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Contests, Cartoons

South Park Poetry SlamSouth Park Poetry Slam 2I’d like to address some of the issues regarding contests that Sean raised yesterday—once again, through the lens of cartoons and their peculiar engagement with poetry. Aside from cash, job advancement, and literary patronage, the spoken word contest (or poetry slam) seems to be about the spectacle of competition per se. I mean, people are vying to win, yes, but as can be seen in the South Park episode “With Apologies to Jesse Jackson” (2007)—with all of its crudeness and anti-political-correctness—the event centers so much on the performance of one’s identity (which often stages issues of race in dramatic ways) that that seems to be the overall motivation for the participants. This is the first stanza of Mr. Nelson’s inflammatory poem:

Words with venom, words that bind.
Words used like weapons to cloud my mind.
I’m a person. I’m a man. But no matter how hard I try,
People just say “Hey! There goes that ‘nigger’ guy.”

This is obviously a parody of the spoken word poem as a “poetic scream of ‘I am'” (This is Christopher Beach’s formulation from his book Poetic Culture).

I also liked bl pawelek’s commentary that “contests sometimes point you in a direction you would never have gone.” A great example of this is the very first episode of Ren and Stimpy called “Stimpy’s Big Day” (1991). The episode begins with Ren nagging Stimpy for watching too many cartoons, saying that they will ruin his mind. Then Stimpy, as if motivated by Ren’s scolding, responds to a poetry contest he sees on a TV commercial—a competition for the best poetic ode to Gritty Kitty Litter with prizes that include 47 million dollars, a lifetime of goat cheese, and a trip to Hollywood.

Stimpy's Poem 001Stimpy's Poem 002Despite Ren’s warning that “contests are a scam,” Stimpy proudly mails his entry and wins. I’d like to suggest that while Stimpy won such fabulous prizes as a sack of cash and a free trip, the contest pushed him in a surprising aesthetic direction, making him produce a literary object that is strikingly—pardon the bad pun—out-of-the-litter-box. The voice over as Stimpy inspiredly writes (see the still on the left) describes a comedically inane and almost flarf-like poem complete with jejune rhymes and archaic conventions. Here’s a particularly juicy sampling:

I like to rub it on my toe
and squish and squish and squish!
It ne’er offends my tender nose
like a smelly fish.
Its texture is a joy to me.
It’s just as smooth as silk.
It makes my little whiskers twitch.
It tastes crunchy even in milk.

I should also mention that this last line above is suggested ironically by Ren but Stimpy enthusiastically includes it. The punchline of this sequence is that when Stimpy holds up his paper (see still on right), it appears to be just a bunch of scribbles. I’d like to (somewhat polemically) suggest that this is a crude example of what’s called “asemic writing,” which is writing without any specific semantic content (Asemic publications include Asemic Magazine and The New Post-Literate). In other words, while the voice over provided the intended content, the actual page seems to present a thicket of undecipherable forms. My larger point is that Stimpy, through the encouragement of a contest, went from idling watching cartoons to experimenting on the very fringes of avant-garde practice.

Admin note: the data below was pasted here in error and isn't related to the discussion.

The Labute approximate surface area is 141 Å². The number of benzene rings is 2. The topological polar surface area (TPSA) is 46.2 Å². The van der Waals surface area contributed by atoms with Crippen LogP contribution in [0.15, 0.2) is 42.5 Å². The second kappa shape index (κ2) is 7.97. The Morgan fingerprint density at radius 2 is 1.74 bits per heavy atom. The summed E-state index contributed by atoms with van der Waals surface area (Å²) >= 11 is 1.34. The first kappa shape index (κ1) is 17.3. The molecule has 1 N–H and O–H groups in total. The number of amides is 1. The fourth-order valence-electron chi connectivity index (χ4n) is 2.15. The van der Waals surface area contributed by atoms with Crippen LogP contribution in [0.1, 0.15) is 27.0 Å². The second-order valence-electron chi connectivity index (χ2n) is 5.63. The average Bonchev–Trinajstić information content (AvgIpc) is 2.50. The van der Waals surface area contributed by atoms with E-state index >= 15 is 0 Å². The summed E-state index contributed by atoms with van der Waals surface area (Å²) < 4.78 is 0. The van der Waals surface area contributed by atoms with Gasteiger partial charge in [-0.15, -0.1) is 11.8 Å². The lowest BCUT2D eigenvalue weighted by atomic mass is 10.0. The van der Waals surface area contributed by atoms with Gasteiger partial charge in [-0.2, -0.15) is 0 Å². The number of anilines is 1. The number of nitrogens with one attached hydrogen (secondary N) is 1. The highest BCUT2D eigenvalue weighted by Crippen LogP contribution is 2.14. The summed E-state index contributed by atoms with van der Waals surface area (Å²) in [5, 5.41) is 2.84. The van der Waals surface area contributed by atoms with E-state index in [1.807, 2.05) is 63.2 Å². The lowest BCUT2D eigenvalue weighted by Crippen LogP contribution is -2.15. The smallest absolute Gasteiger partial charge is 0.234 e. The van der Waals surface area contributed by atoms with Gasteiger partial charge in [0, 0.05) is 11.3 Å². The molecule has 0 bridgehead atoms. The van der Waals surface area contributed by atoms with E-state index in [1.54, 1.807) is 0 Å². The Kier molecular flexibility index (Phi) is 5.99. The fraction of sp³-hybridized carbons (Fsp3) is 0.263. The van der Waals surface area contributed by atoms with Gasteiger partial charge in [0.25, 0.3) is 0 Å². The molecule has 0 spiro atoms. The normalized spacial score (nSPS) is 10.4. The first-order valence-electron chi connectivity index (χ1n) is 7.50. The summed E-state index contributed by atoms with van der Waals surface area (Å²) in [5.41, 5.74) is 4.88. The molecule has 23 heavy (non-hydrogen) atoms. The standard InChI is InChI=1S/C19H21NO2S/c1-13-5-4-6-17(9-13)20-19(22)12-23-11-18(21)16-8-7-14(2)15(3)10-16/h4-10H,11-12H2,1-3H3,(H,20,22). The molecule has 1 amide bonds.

Below is a work by Henri Michaux, who is a huge figure within the pantheon of asemic writing.


6 thoughts on “Contests, Cartoons

  1. I really like this post, Mike. I believe that Gary the snail, Spongebob’s pet, also participates in this polemic asemic writing. See his goodbye note to Spongebob in the episode called “Have you seen this snail?”

    1. Gary’s note is awesome! I love how he uses a “@” looking sign which seems almost like a ideogram for “snail.”

  2. Hey Michael,

    Great post again.

    I just took a look at Poetic Culture and it looks interesting. Do you recommend it?

    And I like looking at invented scripts. Some of my first introductions to it was in the written forms of glossolalia, and then later with artists like Brion Gysin, Paul Klee, Henri Michaux, Mark Tobey, and Cy Twombly.

    1. Thanks, John. When I was a little kid, I used to have high fevers and I would have these delirious abstract dreams a la Cy Twombly…

      As far as the Beach book– it’s a pretty accurate evaluation of the contemporary scene even if it is ten years old now. I’m not sure I would recommend since it doesn’t make any particularly exciting or provocative claims, but it’s a decent reference nonetheless.

  3. Excellent post!
    I haven’t heard of polemic asemic writing since I was in university and it was only covered in one tiny unit in a gigantic text book I can’t recall.
    Thank you for making me do the wikipedia shuffle on this topic. I learned a lot.

    1. Hi Alice. Thanks for the comment. I actually never learned about such things as asemic writing when I was an undergrad–or even when I was doing my MFA…I guess one tiny unit is better than nothing!

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